When New Zealand finally announced plans for the return of international tourists this week, Eve Lawrence, general manager of Auckland Hakka Tourism Group, could not find any reason to celebrate.
After the border closures in the past two years have reduced business to a trickle, Lawrence will have to wait at least another five months Welcome overseas customersEven so, tourists must self-isolate at home for 7 days-Lawrence believes this requirement will prevent many people from coming.
Lawrence said: “We have lost the summer this year, and we may lose it next summer because we rely on the long preparation time people have to come to New Zealand-I mean it’s a long way to go,” Lawrence said, adding she Travel agencies and airlines are not expected to promote New Zealand in this situation.
“They will not sell New Zealand, they will delete us from the brochure.”
Lawrence said her company’s revenue fell by about 95% during the pandemic and is now preparing for the six-month business that may be the most difficult in history.
“The past 21 months have been absolutely difficult,” she said.
New Zealand’s decision to close its borders in March 2020 helped the country be largely free of COVID-19 throughout the pandemic until the delta outbreak in September forced the authorities to abandon the “zero COVID” elimination strategy.
This South Pacific country has reported fewer than 11,000 COVID-19 cases and only 41 deaths, one of the lowest deaths in the world.
But as most countries except China reopened and tried to coexist with the virus, the country’s strict border policies made it increasingly isolated. Although New Zealand’s economy grew by 2.8% overall in the second quarter, the country’s tourism industry had little respite. Before the pandemic, the industry employed more than 225,000 people and accounted for 20% of exports.
In May of this year, a survey conducted by the Aotearoa tourism industry found that in the past 12 months, tourism companies have laid off an average of 40% of their employees and reduced their income by half.
On Wednesday, the Youth Hostels Association announced that it will permanently close all 11 of its hostels, citing that the prospect of summer tourism recovery is disappearing, and the epidemic has continued “too long for us to survive the storm.”
Brian Westwood, the former chief executive of the Youth Hostel Association, said the border announcement disappointed an industry that was “essentially abandoned” throughout the pandemic.
Westwood said: “It is impossible to predict the impact, because so many companies are private companies and rely on personal finance, remortgage housing and household loans to support.” “For many people, there will be six months without international Tourists and fewer domestic tourists are unbearable.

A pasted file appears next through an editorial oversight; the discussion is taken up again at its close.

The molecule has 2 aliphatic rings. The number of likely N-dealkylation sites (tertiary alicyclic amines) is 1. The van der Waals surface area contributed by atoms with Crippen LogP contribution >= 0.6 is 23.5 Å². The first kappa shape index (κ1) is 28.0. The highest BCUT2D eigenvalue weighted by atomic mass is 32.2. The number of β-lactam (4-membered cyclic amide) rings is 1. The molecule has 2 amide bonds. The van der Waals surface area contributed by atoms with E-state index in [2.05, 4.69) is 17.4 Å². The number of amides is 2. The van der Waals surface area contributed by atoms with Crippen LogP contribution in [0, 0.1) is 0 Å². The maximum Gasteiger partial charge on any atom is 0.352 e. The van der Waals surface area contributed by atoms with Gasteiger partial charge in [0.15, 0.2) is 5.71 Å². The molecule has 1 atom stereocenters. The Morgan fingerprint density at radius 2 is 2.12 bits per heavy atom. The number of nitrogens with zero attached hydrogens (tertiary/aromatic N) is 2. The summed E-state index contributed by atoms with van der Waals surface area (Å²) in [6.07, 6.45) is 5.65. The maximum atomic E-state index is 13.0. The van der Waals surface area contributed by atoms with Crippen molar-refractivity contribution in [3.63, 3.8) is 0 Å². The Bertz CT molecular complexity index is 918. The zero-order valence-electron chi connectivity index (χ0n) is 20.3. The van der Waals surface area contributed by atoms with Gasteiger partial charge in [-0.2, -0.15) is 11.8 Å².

Our industry is innovative. Our operators are very hardworking and seek many ways to keep their heads clear, but for some people, the rising tide of debt is just too much. “
Westwood said that companies cannot understand why vaccinated New Zealanders are allowed to enter the country since January, but tourists from abroad are not allowed.
“It’s illogical to restrict New Zealanders’ visits,” he said. “It’s great for New Zealanders. It’s also politically savvy, but it doesn’t help the tourism industry in any way.”
“The smug hermit kingdom”
According to the border plan announced by COVID-19 Response Minister Chris Hipkins on Wednesday, from January 17th, fully vaccinated New Zealanders in Australia will be allowed to enter without self-isolation, from February 14th Starting to allow New Zealanders from other countries/regions to enter. Fully vaccinated international tourists will be allowed entry from April 30, but must self-quarantine for 7 days.
Although New Zealand’s strict COVID-19 policy has received widespread public support, there are more and more signs of dissatisfaction.
Earlier this month, thousands of people took to the streets of Wellington Protest against vaccine regulations And blockade.
Although still far ahead of her rivals, Prime Minister Jacinda Ardern’s approval rating has fallen sharply from record highs in the early stages of the pandemic. In September, former prime minister John Key from the rival National Party warned in a newspaper column that the country needs to learn to live with COVID-19 and cannot exist as a “smug hermit kingdom”.
Michael Plank, a COVID-19 modeler at the University of Canterbury, who advised the New Zealand government, said that despite the setbacks in the tourism industry, most New Zealanders support a cautious approach. Relax border restrictions.
Planck said: “We are still managing the transition from our previous elimination strategy, through the continuous introduction of vaccines, to a more’COVID normal’ transition.” “There are still no new coronaviruses in many parts of New Zealand. This will not last forever, but It is worth keeping in the short term because we are still vaccinating.”
“We also need to watch out for new variants that may cause concern,” Planck added. “Border measures may be a key tool to prevent potential new variants that may evade the vaccine.”
For companies that rely on tourism, New Zealand’s isolation has lasted too long. Although Haka Tourism can sell some properties to make ends meet, Lawrence believes that many businesses will not survive for long.
“For the past four months, if it taught me anything, they would change their minds every other week,” she said.
“We are using the same methods and the same tools as in March 2020, but we have not been able to adapt and change as COVID adapts and changes. I think this is nothing to be proud of.”